Allison Goebel is Professor in Environmental Studies at Queen’s University in Canada, with cross-appointments in Gender Studies, Global Development Studies, Cultural Studies and Sociology. She was part of the original team on the DRC side of the project, advising on gender in African contexts. She is particularly interested in how Congolese women negotiate gender relations, motherhood and livelihoods in the context of peace keeping. She is the author of Gender and Land Reform. The Zimbabwean Experience 2005, and On Their Own: Women, Urbanization and the Right to the City in South Africa 2015, both published by McGill-Queen’s University Press, and numerous scholarly articles relating to land, gender, livelihoods, urban issues, health and environments in southern Africa.
Professor Annie Bunting
Annie Bunting is Professor of Law and Society at York University in Toronto, teaching in the areas of legal pluralism, gender and human rights. Her research expertise includes socio-legal studies of marriage and childhoods, feminist international law, and culture, religion and law. She is currently directing an international research collaboration on conjugal slavery in conflict situations (2015-2022) with historians of slavery and women’s human rights activist scholars; this project includes partners in the Democratic Republic of the Congo, Liberia, Nigeria, Rwanda, Sierra Leone, South Africa, Uganda, Canada and England. She is the co-editor of Marriage by Force? Contestation over Consent and Coercion in Africa (Ohio Univ. Press, 2016) with Benjamin Lawrance and Richard Roberts; Contemporary Slavery: Popular Rhetoric and Political Practice (Univ. of British Columbia Press, 2017; Cornell Univ. Press, 2018) with Joel Quirk; and Research as more than extraction? Knowledge production and sexual violence in post conflict African societies(openDemocracy/ Beyond Trafficking and Slavery, eBook, 2020) with Allen Kiconco and Joel Quirk; design Cameron Thibos.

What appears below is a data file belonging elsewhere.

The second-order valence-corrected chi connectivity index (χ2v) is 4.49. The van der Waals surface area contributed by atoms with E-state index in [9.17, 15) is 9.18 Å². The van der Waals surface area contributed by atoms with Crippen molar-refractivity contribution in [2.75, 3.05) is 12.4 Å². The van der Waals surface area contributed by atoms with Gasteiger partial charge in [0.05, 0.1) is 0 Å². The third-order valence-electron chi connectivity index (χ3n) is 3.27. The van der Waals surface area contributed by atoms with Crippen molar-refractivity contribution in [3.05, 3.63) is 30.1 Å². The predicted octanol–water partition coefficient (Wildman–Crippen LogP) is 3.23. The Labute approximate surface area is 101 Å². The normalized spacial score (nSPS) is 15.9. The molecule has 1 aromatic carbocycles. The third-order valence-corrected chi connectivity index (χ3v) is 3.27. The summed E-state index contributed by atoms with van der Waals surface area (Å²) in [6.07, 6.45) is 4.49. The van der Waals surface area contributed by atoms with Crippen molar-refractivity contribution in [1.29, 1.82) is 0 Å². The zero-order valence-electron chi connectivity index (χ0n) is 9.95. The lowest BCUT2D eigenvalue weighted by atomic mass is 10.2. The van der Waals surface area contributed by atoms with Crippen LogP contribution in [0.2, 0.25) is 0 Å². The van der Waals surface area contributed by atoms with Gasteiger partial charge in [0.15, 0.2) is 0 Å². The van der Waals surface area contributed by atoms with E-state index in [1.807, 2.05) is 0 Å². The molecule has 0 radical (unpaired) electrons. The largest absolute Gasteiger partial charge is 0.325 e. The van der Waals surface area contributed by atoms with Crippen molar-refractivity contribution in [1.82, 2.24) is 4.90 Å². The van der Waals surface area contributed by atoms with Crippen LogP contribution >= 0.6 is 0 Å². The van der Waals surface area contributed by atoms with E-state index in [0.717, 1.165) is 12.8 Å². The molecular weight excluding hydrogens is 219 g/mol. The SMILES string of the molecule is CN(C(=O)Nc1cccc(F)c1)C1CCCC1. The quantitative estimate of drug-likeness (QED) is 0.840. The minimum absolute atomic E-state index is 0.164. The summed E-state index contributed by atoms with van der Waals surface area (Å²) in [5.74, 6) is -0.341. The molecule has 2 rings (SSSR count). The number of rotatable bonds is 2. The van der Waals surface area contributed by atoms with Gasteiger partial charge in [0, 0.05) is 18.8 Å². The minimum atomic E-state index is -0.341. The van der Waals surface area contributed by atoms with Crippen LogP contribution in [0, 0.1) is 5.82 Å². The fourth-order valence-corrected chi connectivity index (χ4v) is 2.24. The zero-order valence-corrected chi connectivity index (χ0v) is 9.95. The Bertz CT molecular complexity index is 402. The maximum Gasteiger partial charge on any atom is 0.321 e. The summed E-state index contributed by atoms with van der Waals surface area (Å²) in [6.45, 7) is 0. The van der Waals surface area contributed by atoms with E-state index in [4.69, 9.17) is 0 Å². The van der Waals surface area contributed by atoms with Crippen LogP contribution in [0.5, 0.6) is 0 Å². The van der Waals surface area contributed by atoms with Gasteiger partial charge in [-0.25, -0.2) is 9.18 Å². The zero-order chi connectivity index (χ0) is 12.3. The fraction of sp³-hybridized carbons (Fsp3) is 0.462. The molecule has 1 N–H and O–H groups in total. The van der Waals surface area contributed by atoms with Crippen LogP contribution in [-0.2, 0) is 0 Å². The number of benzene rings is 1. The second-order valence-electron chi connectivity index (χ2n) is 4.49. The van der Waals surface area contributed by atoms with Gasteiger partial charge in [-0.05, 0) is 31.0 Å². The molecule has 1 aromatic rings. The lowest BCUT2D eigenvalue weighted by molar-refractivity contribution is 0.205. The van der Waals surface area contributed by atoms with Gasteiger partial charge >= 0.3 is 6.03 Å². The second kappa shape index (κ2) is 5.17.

Mario Joseph, AV